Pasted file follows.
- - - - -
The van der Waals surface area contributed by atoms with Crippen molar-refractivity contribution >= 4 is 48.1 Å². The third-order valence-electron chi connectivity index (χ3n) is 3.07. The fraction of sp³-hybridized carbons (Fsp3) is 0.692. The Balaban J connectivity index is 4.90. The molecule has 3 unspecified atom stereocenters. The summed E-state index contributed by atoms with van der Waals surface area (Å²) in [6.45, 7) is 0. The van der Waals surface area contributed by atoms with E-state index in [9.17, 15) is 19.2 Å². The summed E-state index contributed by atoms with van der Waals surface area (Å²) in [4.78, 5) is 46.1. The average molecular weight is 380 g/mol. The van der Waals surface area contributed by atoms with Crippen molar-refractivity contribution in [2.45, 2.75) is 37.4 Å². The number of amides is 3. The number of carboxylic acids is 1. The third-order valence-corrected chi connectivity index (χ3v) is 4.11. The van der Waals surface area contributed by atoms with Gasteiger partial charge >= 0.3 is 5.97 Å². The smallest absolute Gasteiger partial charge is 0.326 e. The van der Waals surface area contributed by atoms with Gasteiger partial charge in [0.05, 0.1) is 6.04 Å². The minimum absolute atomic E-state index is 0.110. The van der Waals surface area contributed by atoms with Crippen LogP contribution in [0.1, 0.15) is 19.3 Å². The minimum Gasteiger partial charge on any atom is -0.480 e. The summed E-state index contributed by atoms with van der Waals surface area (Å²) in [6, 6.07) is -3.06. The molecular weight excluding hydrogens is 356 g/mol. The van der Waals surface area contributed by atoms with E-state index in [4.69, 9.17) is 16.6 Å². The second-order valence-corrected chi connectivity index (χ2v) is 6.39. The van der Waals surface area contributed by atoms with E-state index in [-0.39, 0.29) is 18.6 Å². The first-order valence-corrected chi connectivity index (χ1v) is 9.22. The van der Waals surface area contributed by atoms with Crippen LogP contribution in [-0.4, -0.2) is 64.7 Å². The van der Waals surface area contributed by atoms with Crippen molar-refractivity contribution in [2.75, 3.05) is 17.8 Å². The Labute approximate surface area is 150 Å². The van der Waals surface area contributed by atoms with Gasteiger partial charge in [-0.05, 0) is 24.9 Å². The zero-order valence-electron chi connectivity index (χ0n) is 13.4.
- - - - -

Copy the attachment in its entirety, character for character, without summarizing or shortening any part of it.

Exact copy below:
The van der Waals surface area contributed by atoms with Crippen molar-refractivity contribution >= 4 is 48.1 Å². The third-order valence-electron chi connectivity index (χ3n) is 3.07. The fraction of sp³-hybridized carbons (Fsp3) is 0.692. The Balaban J connectivity index is 4.90. The molecule has 3 unspecified atom stereocenters. The summed E-state index contributed by atoms with van der Waals surface area (Å²) in [6.45, 7) is 0. The van der Waals surface area contributed by atoms with E-state index in [9.17, 15) is 19.2 Å². The summed E-state index contributed by atoms with van der Waals surface area (Å²) in [4.78, 5) is 46.1. The average molecular weight is 380 g/mol. The van der Waals surface area contributed by atoms with Crippen molar-refractivity contribution in [2.45, 2.75) is 37.4 Å². The number of amides is 3. The number of carboxylic acids is 1. The third-order valence-corrected chi connectivity index (χ3v) is 4.11. The van der Waals surface area contributed by atoms with Gasteiger partial charge >= 0.3 is 5.97 Å². The smallest absolute Gasteiger partial charge is 0.326 e. The van der Waals surface area contributed by atoms with Gasteiger partial charge in [0.05, 0.1) is 6.04 Å². The minimum absolute atomic E-state index is 0.110. The van der Waals surface area contributed by atoms with Crippen LogP contribution in [0.1, 0.15) is 19.3 Å². The minimum Gasteiger partial charge on any atom is -0.480 e. The summed E-state index contributed by atoms with van der Waals surface area (Å²) in [6, 6.07) is -3.06. The molecular weight excluding hydrogens is 356 g/mol. The van der Waals surface area contributed by atoms with E-state index in [4.69, 9.17) is 16.6 Å². The second-order valence-corrected chi connectivity index (χ2v) is 6.39. The van der Waals surface area contributed by atoms with E-state index in [-0.39, 0.29) is 18.6 Å². The first-order valence-corrected chi connectivity index (χ1v) is 9.22. The van der Waals surface area contributed by atoms with Crippen LogP contribution in [-0.4, -0.2) is 64.7 Å². The van der Waals surface area contributed by atoms with Crippen molar-refractivity contribution in [2.75, 3.05) is 17.8 Å². The Labute approximate surface area is 150 Å². The van der Waals surface area contributed by atoms with Gasteiger partial charge in [-0.05, 0) is 24.9 Å². The zero-order valence-electron chi connectivity index (χ0n) is 13.4.